“A lot of people say ‘I don’t have a favorite’ and I think they’re lying. Most people actually do,” says Emma K. Viglucci, a Midtown marriage and family therapist. “But I definitely don’t think it’s healthy to share that.”
Issues such as low self-esteem, feelings of self-doubt and acting out can all result from ranking your kids. “Usually the less-favored kids already have behavioral issues, and preferential treatment just perpetuates that,” says Viglucci. “Who wants to grow up feeling second best?”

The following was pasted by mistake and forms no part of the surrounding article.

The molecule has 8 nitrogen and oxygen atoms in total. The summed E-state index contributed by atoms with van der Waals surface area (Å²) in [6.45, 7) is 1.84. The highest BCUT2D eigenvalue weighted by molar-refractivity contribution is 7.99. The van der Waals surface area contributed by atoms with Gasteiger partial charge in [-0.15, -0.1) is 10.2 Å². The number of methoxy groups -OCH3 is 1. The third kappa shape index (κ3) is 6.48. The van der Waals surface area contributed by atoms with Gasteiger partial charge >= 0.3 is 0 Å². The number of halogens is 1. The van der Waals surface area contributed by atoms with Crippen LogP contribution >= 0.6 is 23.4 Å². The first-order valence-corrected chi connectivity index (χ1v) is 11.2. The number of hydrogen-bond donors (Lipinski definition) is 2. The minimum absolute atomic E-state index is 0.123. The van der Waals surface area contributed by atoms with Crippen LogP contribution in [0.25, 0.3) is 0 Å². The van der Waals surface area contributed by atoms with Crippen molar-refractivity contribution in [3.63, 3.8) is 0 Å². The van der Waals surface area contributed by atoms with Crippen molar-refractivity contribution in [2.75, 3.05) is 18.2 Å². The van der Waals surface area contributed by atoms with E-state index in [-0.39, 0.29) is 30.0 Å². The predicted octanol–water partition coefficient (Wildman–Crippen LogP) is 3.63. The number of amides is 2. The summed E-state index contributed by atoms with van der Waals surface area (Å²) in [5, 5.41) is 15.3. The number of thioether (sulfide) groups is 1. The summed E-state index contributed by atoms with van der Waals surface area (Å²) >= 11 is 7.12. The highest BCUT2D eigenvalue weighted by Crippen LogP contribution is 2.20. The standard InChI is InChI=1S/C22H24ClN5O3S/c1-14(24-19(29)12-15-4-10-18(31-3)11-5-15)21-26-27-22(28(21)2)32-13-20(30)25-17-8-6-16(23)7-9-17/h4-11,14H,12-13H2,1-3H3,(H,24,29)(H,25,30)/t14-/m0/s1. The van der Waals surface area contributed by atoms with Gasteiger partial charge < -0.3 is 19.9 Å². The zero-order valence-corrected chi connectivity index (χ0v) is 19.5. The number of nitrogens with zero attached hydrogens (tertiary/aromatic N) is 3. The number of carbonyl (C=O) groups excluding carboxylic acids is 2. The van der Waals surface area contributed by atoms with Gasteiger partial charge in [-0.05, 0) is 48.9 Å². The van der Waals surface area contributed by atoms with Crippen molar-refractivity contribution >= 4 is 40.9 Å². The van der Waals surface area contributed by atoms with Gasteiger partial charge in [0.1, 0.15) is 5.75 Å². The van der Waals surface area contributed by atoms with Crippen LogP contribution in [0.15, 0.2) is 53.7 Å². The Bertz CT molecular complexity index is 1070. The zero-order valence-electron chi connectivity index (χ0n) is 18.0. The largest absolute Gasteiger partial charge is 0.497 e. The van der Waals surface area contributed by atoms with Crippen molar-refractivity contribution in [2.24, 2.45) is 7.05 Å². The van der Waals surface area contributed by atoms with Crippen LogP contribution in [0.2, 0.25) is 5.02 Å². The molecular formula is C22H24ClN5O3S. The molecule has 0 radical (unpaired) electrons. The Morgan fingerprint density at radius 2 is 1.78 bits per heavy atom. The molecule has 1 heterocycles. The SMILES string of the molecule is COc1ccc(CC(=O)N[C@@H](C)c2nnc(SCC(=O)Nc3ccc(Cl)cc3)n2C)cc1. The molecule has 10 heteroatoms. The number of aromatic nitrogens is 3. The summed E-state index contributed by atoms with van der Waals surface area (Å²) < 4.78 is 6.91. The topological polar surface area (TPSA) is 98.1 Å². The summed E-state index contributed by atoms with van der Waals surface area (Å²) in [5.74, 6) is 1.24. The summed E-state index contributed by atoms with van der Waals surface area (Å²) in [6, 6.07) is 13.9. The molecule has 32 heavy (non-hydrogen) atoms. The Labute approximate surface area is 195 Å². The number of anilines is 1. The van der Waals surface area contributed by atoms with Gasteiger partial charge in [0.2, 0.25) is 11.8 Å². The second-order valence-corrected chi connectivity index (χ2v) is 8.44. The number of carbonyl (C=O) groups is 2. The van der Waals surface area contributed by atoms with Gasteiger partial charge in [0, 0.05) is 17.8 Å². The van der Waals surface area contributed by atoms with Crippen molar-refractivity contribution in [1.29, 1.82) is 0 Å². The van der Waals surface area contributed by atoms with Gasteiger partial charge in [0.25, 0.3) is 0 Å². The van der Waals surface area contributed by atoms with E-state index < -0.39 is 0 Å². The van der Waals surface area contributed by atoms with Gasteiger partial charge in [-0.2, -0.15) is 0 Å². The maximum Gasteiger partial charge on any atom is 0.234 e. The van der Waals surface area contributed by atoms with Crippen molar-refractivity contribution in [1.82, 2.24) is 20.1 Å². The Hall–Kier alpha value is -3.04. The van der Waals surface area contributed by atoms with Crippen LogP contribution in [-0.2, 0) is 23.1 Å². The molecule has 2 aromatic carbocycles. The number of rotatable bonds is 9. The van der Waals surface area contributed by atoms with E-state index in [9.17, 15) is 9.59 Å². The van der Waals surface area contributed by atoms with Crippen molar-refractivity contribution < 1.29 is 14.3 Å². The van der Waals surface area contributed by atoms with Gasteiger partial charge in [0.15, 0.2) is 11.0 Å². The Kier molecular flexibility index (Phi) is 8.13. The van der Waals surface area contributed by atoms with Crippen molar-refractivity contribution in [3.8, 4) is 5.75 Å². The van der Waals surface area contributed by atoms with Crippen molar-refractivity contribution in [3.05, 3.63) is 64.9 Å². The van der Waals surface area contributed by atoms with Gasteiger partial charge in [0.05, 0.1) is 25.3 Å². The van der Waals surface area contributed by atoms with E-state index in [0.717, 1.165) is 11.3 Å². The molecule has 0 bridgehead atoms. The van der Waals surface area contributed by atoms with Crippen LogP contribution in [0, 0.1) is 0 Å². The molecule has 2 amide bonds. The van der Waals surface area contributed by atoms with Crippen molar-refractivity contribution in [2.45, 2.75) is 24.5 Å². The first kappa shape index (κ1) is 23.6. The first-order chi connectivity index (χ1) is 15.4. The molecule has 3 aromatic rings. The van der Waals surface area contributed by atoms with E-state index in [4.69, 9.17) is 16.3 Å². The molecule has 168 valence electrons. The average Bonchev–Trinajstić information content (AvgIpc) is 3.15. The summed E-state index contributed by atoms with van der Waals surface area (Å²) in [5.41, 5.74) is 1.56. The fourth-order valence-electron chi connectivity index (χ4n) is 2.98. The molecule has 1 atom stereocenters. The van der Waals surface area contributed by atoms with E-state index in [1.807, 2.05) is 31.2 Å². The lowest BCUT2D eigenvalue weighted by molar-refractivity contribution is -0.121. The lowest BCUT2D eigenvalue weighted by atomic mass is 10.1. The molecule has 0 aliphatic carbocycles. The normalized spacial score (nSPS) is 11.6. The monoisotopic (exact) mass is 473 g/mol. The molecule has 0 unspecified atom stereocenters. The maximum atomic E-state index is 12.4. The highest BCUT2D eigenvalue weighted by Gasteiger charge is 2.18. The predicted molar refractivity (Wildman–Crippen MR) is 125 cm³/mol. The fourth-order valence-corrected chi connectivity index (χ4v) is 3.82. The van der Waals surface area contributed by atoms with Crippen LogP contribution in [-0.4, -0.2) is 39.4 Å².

Plus, the favorite kid gets hurt too, she says. They have “additional pressure on them to be the best and meet the emotional needs of the parents.”
According to a 2016 British survey, nearly a quarter of parents admitted to having a favorite. And some see nothing wrong with admitting it.